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NORAD bugout

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posted on Jul, 30 2006 @ 06:07 PM
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just a thought, maybe they don't need it now as new secret technology has been invented to replace its function of alert, and possible even protection from incoming air bourne missiles, possible particle beam star wars grid, scalar weapons ready to sink enemy country's if they try and nuke us, who knows I'm sure all those trillions pumped into defense must of come up with loads of top secret technology and breakthroughs in science. I do get the feeling we are ready and we are trying to push things to the limit so we could wipe our enemys out and maybe start new world order alot of odd things going on as of late in the world.

[edit on 30-7-2006 by blobby]




posted on Jul, 30 2006 @ 11:10 PM
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Originally posted by blobby
just a thought, maybe they don't need it now as new secret technology has been invented to replace its function of alert, and possible even protection from incoming air bourne missiles, possible particle beam star wars grid, scalar weapons ready to sink enemy country's if they try and nuke us, who knows I'm sure all those trillions pumped into defense must of come up with loads of top secret technology and breakthroughs in science. I do get the feeling we are ready and we are trying to push things to the limit so we could wipe our enemys out and maybe start new world order alot of odd things going on as of late in the world.

[edit on 30-7-2006 by blobby]


i think you could be on to something, blobby - i get the feeling that some of those missles that NK set off last month didn't fail because of "incompetence" - rather were brought down by particle beam, etc. - might also help explain reports from northern japan of very odd red color in the sky during the missile firings



posted on Jul, 30 2006 @ 11:46 PM
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Nah, somewhere bigger, better, safer has been established.
We just cant say so..
Its now failsafe.
specially since people know where it is, bunker busters are becoming the norm.



posted on Jul, 31 2006 @ 07:55 AM
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Originally posted by Agit8dChop
somewhere bigger, better, safer has been established.


I sure hope you are right. Cheyenne Mountain was much more defendable than
the places that NORAD are supposedly being dispersed to. I don't know where
'they' could put a safer more secure NORAD type installation. Cheyenne Mountain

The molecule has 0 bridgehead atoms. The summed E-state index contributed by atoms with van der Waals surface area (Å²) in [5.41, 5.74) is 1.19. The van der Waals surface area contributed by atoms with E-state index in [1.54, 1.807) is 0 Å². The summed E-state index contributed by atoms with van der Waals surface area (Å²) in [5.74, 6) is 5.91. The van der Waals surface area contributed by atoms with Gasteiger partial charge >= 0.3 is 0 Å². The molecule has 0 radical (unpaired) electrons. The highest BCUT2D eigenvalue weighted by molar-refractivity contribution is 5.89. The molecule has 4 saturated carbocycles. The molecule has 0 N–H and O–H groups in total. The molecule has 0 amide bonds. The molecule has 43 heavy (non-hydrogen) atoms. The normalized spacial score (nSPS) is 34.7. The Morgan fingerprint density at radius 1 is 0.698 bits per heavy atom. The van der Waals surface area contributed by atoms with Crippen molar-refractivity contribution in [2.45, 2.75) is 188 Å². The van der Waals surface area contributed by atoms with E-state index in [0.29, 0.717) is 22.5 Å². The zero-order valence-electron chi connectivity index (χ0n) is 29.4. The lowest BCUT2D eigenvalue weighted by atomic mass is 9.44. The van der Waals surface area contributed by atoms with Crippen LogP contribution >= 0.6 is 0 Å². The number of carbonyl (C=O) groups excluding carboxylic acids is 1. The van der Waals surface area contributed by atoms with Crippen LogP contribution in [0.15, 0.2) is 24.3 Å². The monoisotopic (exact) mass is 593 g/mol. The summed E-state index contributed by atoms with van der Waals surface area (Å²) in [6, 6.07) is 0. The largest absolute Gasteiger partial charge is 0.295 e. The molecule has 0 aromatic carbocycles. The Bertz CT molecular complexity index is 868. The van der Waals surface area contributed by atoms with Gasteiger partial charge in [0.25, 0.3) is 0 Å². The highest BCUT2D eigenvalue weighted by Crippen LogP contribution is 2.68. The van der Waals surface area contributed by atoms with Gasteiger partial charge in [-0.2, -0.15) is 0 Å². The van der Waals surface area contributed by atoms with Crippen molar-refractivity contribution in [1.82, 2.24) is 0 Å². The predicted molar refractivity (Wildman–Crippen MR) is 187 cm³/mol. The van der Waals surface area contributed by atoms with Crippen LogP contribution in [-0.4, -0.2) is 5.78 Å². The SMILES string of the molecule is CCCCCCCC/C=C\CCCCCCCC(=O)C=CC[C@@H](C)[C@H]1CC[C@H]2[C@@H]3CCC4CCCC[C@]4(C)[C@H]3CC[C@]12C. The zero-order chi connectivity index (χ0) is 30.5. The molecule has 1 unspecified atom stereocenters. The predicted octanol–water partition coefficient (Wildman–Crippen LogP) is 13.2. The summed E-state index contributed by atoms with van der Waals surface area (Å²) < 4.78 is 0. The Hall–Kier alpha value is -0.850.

was pretty darn solid.



posted on Jul, 31 2006 @ 09:38 AM
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NORAD isn't headquarted at Cheyen and never was.




To accomplish its aerospace warning and control mission, NORAD is divided into three regions: Alaskan NORAD Region, with headquarters at Elmendorf AFB; Canadian NORAD Region, with headquarters at Winnipeg, Manitoba; and Continental U.S. NORAD Region, with headquarters at Tyndall AFB, Fla.


Ever stop to think that it might be more expensive to upgrade/renovate the old facility than it is to build a new one?

The place was built in the 60's - computing/processing power has both increased and gotten a whole lot smaller. Why waste money on space you don't need?

[edit on 31-7-2006 by crisko]



posted on Jul, 31 2006 @ 09:56 AM
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Like others have said, NORAD itself is not closing, it’s just relocating to a nearby AFB. NO surveillance and or command capability will be lost. The complex at Cheyenne Mountain was designed in the 60’s as such it was designed to cope with the ICBM technology at the time. Newer more accurate ICBM’s can hit close enough to the facility and with enough firepower to completely destroy it (wouldn’t even be a contest). As such like Zaphod said its primary mission can be accomplished from elsewhere without spending hundreds of millions of dollars a year to maintain the mountain facility. Under today’s circumstances and in terms of our nuclear response and or command capability we are just as capable and or "safe" whether NORAD is located at Peterson AFB or Cheyenne Mountain. We can still maintain MAD no matter where NORAD is located, and that’s all that matters.

EDIT: Just to add, the facility at Cheyenne Mountain will not be completely closed, it will maintained/preserved and on a one-hour standby.

[edit on 31-7-2006 by WestPoint23]



posted on Aug, 2 2006 @ 02:49 PM